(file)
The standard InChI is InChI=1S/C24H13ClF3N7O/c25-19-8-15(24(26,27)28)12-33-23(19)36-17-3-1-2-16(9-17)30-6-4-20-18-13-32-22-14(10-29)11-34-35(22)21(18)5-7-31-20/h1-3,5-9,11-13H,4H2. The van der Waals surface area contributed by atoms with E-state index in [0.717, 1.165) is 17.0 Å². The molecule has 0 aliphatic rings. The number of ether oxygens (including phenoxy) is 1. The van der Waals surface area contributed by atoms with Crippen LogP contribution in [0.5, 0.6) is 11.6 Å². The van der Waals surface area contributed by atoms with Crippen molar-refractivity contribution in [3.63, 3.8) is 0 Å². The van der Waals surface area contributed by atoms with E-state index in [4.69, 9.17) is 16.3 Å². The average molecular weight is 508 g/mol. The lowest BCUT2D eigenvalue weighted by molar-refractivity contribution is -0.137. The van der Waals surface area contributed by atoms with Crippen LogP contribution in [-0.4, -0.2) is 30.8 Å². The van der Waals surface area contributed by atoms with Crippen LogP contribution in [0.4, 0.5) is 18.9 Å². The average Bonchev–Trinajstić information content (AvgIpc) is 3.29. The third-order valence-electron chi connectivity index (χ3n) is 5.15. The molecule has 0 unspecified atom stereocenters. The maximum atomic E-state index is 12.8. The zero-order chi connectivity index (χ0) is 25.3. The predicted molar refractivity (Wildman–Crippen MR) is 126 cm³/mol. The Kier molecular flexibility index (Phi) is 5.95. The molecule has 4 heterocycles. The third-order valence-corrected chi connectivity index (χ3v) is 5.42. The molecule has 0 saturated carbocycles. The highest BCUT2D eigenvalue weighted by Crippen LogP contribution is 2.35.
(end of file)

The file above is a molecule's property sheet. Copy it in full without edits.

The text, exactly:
The standard InChI is InChI=1S/C24H13ClF3N7O/c25-19-8-15(24(26,27)28)12-33-23(19)36-17-3-1-2-16(9-17)30-6-4-20-18-13-32-22-14(10-29)11-34-35(22)21(18)5-7-31-20/h1-3,5-9,11-13H,4H2. The van der Waals surface area contributed by atoms with E-state index in [0.717, 1.165) is 17.0 Å². The molecule has 0 aliphatic rings. The number of ether oxygens (including phenoxy) is 1. The van der Waals surface area contributed by atoms with Crippen LogP contribution in [0.5, 0.6) is 11.6 Å². The van der Waals surface area contributed by atoms with Crippen molar-refractivity contribution in [3.63, 3.8) is 0 Å². The van der Waals surface area contributed by atoms with E-state index in [4.69, 9.17) is 16.3 Å². The average molecular weight is 508 g/mol. The lowest BCUT2D eigenvalue weighted by molar-refractivity contribution is -0.137. The van der Waals surface area contributed by atoms with Crippen LogP contribution in [-0.4, -0.2) is 30.8 Å². The van der Waals surface area contributed by atoms with Crippen LogP contribution in [0.4, 0.5) is 18.9 Å². The average Bonchev–Trinajstić information content (AvgIpc) is 3.29. The third-order valence-electron chi connectivity index (χ3n) is 5.15. The molecule has 0 unspecified atom stereocenters. The maximum atomic E-state index is 12.8. The zero-order chi connectivity index (χ0) is 25.3. The predicted molar refractivity (Wildman–Crippen MR) is 126 cm³/mol. The Kier molecular flexibility index (Phi) is 5.95. The molecule has 4 heterocycles. The third-order valence-corrected chi connectivity index (χ3v) is 5.42. The molecule has 0 saturated carbocycles. The highest BCUT2D eigenvalue weighted by Crippen LogP contribution is 2.35.